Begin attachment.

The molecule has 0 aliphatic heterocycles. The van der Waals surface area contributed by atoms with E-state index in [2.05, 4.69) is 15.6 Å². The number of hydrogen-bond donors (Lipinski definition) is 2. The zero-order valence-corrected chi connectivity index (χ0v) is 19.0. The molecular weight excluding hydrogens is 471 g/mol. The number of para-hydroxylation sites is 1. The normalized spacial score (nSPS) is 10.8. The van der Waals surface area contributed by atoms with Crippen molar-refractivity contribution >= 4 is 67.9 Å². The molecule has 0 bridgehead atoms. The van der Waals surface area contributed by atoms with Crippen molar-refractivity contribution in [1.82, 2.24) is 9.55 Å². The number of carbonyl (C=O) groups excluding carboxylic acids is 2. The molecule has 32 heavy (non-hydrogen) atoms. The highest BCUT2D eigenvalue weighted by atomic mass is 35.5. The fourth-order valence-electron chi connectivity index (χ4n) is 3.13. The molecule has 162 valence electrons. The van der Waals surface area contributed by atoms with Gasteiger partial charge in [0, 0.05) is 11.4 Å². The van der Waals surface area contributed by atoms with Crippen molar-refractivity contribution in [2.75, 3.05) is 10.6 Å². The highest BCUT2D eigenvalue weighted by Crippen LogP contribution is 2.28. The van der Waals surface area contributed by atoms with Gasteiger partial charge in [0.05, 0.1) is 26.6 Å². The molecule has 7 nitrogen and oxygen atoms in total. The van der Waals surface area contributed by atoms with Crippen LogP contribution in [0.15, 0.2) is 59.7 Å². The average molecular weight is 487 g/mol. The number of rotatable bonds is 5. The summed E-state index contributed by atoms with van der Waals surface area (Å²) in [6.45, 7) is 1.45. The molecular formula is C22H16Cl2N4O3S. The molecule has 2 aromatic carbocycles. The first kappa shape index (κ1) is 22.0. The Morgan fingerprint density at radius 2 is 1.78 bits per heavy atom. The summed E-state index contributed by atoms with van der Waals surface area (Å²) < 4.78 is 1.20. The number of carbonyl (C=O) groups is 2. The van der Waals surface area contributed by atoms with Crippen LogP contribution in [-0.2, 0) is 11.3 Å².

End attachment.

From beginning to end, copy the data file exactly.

The molecule has 0 aliphatic heterocycles. The van der Waals surface area contributed by atoms with E-state index in [2.05, 4.69) is 15.6 Å². The number of hydrogen-bond donors (Lipinski definition) is 2. The zero-order valence-corrected chi connectivity index (χ0v) is 19.0. The molecular weight excluding hydrogens is 471 g/mol. The number of para-hydroxylation sites is 1. The normalized spacial score (nSPS) is 10.8. The van der Waals surface area contributed by atoms with Crippen molar-refractivity contribution >= 4 is 67.9 Å². The molecule has 0 bridgehead atoms. The van der Waals surface area contributed by atoms with Crippen molar-refractivity contribution in [1.82, 2.24) is 9.55 Å². The number of carbonyl (C=O) groups excluding carboxylic acids is 2. The molecule has 32 heavy (non-hydrogen) atoms. The highest BCUT2D eigenvalue weighted by atomic mass is 35.5. The fourth-order valence-electron chi connectivity index (χ4n) is 3.13. The molecule has 162 valence electrons. The van der Waals surface area contributed by atoms with Gasteiger partial charge in [0, 0.05) is 11.4 Å². The van der Waals surface area contributed by atoms with Crippen molar-refractivity contribution in [2.75, 3.05) is 10.6 Å². The highest BCUT2D eigenvalue weighted by Crippen LogP contribution is 2.28. The van der Waals surface area contributed by atoms with Gasteiger partial charge in [0.05, 0.1) is 26.6 Å². The molecule has 7 nitrogen and oxygen atoms in total. The van der Waals surface area contributed by atoms with Crippen LogP contribution in [0.15, 0.2) is 59.7 Å². The average molecular weight is 487 g/mol. The number of rotatable bonds is 5. The summed E-state index contributed by atoms with van der Waals surface area (Å²) in [6.45, 7) is 1.45. The molecular formula is C22H16Cl2N4O3S. The molecule has 2 aromatic carbocycles. The first kappa shape index (κ1) is 22.0. The Morgan fingerprint density at radius 2 is 1.78 bits per heavy atom. The summed E-state index contributed by atoms with van der Waals surface area (Å²) < 4.78 is 1.20. The number of carbonyl (C=O) groups is 2. The van der Waals surface area contributed by atoms with Crippen LogP contribution in [-0.2, 0) is 11.3 Å².